Since moving here we have discovered a love of horses (albeit not necessarily the skill of riding them) and the hosts entire family ride, there is a small herd of horses (around 10) with all equipment to ride. The hosts make wonderful trek guides and horses are definitely the best way to see all this property has to offer.

In addition they employ a gentleman who worked his whole life as a genuine Gaucho (cowboy) in the area to help with the animals etc, the whole experience feels very genuine and natural.

La Salamore (Eco Posada); horse trek with resident Gaucho to see local buddhist temple

For those not inclined to throw themselves on top of a large beast and ride around the countryside. Alicia is more than happy to spend time discussing the local flora and fauna (on which she is very knowledgable) and explain the process of restoring the area to the fauna that existed previously.

Another activity well worth undertaking is to have a walking tour of the historical sites of the property which include:

  • A 250+ year old house built by the old landowners and restored by the current owners (the whole project is photographed in various phases if you are interested to see it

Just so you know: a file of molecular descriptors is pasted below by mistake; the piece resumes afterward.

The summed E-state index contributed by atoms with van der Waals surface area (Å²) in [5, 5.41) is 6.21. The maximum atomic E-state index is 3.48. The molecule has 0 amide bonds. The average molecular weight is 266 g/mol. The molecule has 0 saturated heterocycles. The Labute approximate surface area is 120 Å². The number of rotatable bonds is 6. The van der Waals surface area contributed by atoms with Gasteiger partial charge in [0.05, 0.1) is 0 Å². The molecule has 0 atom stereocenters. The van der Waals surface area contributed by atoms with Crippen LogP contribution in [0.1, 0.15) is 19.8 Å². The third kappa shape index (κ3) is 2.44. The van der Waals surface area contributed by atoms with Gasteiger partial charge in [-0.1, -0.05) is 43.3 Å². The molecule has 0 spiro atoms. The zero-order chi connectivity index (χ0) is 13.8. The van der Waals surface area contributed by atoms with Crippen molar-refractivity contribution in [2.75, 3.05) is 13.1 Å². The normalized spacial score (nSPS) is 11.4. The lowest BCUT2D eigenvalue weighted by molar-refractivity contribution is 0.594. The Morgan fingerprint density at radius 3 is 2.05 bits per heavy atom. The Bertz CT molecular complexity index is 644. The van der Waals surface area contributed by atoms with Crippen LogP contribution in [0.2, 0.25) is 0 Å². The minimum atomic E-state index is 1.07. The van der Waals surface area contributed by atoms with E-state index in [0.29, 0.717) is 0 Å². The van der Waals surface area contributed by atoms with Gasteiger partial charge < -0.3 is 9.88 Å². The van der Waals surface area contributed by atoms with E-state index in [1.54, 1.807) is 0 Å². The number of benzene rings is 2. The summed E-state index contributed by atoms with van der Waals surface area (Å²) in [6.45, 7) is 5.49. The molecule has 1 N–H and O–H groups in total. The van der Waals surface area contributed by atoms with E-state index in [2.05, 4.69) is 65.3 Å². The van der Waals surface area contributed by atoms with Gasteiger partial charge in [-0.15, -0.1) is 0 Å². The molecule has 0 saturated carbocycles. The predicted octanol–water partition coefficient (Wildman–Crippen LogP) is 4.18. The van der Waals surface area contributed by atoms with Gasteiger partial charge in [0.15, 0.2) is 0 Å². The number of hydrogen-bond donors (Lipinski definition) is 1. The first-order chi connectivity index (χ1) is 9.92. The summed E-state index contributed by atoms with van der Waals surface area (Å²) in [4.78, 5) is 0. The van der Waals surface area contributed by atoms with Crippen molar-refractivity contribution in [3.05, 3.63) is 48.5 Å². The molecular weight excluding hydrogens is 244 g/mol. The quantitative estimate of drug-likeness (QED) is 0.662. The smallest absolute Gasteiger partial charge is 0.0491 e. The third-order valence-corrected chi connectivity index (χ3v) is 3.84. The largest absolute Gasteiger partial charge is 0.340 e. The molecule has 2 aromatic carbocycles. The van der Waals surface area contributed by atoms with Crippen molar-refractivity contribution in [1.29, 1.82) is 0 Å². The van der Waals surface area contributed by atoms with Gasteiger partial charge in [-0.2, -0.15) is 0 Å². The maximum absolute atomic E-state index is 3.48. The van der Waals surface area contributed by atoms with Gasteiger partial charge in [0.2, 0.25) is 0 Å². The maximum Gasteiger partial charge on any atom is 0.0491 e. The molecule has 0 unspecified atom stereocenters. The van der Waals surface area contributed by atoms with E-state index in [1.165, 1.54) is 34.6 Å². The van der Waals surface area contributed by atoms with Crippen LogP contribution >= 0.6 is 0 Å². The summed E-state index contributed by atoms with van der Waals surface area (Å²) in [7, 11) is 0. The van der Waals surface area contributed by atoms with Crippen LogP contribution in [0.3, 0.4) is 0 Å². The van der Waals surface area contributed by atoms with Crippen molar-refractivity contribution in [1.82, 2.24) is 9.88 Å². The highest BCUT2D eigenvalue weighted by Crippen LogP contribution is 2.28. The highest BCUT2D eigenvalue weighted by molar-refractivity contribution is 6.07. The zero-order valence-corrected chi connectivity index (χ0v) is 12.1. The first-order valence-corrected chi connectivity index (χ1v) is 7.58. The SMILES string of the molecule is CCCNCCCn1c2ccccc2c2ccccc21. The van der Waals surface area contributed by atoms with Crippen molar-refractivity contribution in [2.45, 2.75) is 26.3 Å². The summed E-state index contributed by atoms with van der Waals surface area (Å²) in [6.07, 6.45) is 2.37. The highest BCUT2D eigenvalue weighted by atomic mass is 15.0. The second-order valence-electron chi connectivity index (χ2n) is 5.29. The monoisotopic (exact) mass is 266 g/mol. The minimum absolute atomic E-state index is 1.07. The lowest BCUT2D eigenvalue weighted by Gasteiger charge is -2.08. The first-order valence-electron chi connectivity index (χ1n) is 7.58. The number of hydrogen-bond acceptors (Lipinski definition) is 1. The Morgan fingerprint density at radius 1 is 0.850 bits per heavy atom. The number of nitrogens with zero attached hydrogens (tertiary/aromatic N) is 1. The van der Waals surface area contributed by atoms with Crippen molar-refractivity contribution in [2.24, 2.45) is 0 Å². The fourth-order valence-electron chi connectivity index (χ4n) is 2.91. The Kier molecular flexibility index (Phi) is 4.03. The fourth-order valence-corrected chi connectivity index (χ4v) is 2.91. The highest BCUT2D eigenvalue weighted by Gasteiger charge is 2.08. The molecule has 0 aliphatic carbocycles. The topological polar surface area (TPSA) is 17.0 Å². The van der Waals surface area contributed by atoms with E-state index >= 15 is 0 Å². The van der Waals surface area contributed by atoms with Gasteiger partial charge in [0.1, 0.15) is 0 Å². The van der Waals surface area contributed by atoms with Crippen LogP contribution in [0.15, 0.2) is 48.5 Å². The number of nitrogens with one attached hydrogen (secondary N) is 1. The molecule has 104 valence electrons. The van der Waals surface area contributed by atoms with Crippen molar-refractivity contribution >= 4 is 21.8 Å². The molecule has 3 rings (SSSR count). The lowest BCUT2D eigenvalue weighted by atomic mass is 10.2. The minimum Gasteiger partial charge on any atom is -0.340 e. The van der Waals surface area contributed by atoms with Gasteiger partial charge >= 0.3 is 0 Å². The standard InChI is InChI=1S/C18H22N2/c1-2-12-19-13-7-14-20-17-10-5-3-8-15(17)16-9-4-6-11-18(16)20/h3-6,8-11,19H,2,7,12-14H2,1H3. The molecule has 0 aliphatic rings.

• Remnants of the slave quarters that used to server the previous landowner around 200 years ago and stoked the calcera below.
  • The calera where the previous landowner cooked a local white stone similar to chalk to be used in building. The calera is a huge oven that used to be stoked manually with local wood by slaves who lived on the property. They stopped using the oven when local wood or stone ran out and moved to a new location, this was one of the 2 biggest in the area. The front of it can be seen in the photo below.

La Salamora (eco Posada); historical calcera

Finally, included in the price of the accomodation is breakfast, lunch, an evening meal and as much time relaxing in the house as you like; the only extra being wine from Daniel’s special wine cellar which I highly recommend you take a look at to discover the secret!

The food is all home made by Alicia and as much as possible made with locally sourced ingredients, it is all fantastic! In addition there is a choice of menu if you contact them in advance and they will try to accomodate your desires. We chose to eat Parilla for the one evening we stayed, Daniel as all Uruguayans I have met knows how to cook the perfect parilla and is happy to share a few trade secrets; I think they learn them in the hospital at birth! An in action shot is below.

La Salamora; Traditional Uruguayan Parilla

The only complaint you may hear regarding the food is from the poor horses on the final day as they carry your now 5 kilos heavier but much happier food filled person around the property!

In summary we fell in love with the place having eaten well, relaxed completely and spent a few precious moments getting to know the country and people just a little more.